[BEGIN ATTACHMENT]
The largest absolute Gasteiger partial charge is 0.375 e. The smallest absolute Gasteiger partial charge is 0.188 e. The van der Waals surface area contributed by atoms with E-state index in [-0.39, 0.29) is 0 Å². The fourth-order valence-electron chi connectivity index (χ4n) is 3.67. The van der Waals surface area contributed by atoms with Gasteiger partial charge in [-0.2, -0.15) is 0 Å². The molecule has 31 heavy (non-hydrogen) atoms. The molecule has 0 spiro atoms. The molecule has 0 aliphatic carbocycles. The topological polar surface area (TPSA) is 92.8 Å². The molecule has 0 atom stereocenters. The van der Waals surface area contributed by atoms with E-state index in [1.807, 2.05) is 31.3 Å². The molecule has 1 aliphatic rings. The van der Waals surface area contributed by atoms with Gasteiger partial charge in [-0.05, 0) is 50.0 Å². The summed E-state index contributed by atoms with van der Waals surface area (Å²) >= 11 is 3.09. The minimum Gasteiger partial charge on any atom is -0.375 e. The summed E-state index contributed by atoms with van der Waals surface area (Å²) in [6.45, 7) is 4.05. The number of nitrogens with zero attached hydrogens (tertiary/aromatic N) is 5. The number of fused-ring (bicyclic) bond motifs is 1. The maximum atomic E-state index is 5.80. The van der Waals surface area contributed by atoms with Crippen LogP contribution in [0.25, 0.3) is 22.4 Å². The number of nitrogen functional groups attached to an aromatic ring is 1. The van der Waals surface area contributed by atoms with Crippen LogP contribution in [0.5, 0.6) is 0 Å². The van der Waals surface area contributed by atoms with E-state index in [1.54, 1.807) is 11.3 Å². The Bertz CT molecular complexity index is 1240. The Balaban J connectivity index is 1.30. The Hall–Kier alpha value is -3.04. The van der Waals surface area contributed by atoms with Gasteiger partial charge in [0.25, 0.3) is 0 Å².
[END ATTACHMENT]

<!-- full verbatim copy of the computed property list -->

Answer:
The largest absolute Gasteiger partial charge is 0.375 e. The smallest absolute Gasteiger partial charge is 0.188 e. The van der Waals surface area contributed by atoms with E-state index in [-0.39, 0.29) is 0 Å². The fourth-order valence-electron chi connectivity index (χ4n) is 3.67. The van der Waals surface area contributed by atoms with Gasteiger partial charge in [-0.2, -0.15) is 0 Å². The molecule has 31 heavy (non-hydrogen) atoms. The molecule has 0 spiro atoms. The molecule has 0 aliphatic carbocycles. The topological polar surface area (TPSA) is 92.8 Å². The molecule has 0 atom stereocenters. The van der Waals surface area contributed by atoms with E-state index in [1.807, 2.05) is 31.3 Å². The molecule has 1 aliphatic rings. The van der Waals surface area contributed by atoms with Gasteiger partial charge in [-0.05, 0) is 50.0 Å². The summed E-state index contributed by atoms with van der Waals surface area (Å²) >= 11 is 3.09. The minimum Gasteiger partial charge on any atom is -0.375 e. The summed E-state index contributed by atoms with van der Waals surface area (Å²) in [6.45, 7) is 4.05. The number of nitrogens with zero attached hydrogens (tertiary/aromatic N) is 5. The number of fused-ring (bicyclic) bond motifs is 1. The maximum atomic E-state index is 5.80. The van der Waals surface area contributed by atoms with Crippen LogP contribution in [0.25, 0.3) is 22.4 Å². The number of nitrogen functional groups attached to an aromatic ring is 1. The van der Waals surface area contributed by atoms with Crippen LogP contribution in [0.5, 0.6) is 0 Å². The van der Waals surface area contributed by atoms with E-state index in [1.54, 1.807) is 11.3 Å². The Bertz CT molecular complexity index is 1240. The Balaban J connectivity index is 1.30. The Hall–Kier alpha value is -3.04. The van der Waals surface area contributed by atoms with Gasteiger partial charge in [0.25, 0.3) is 0 Å².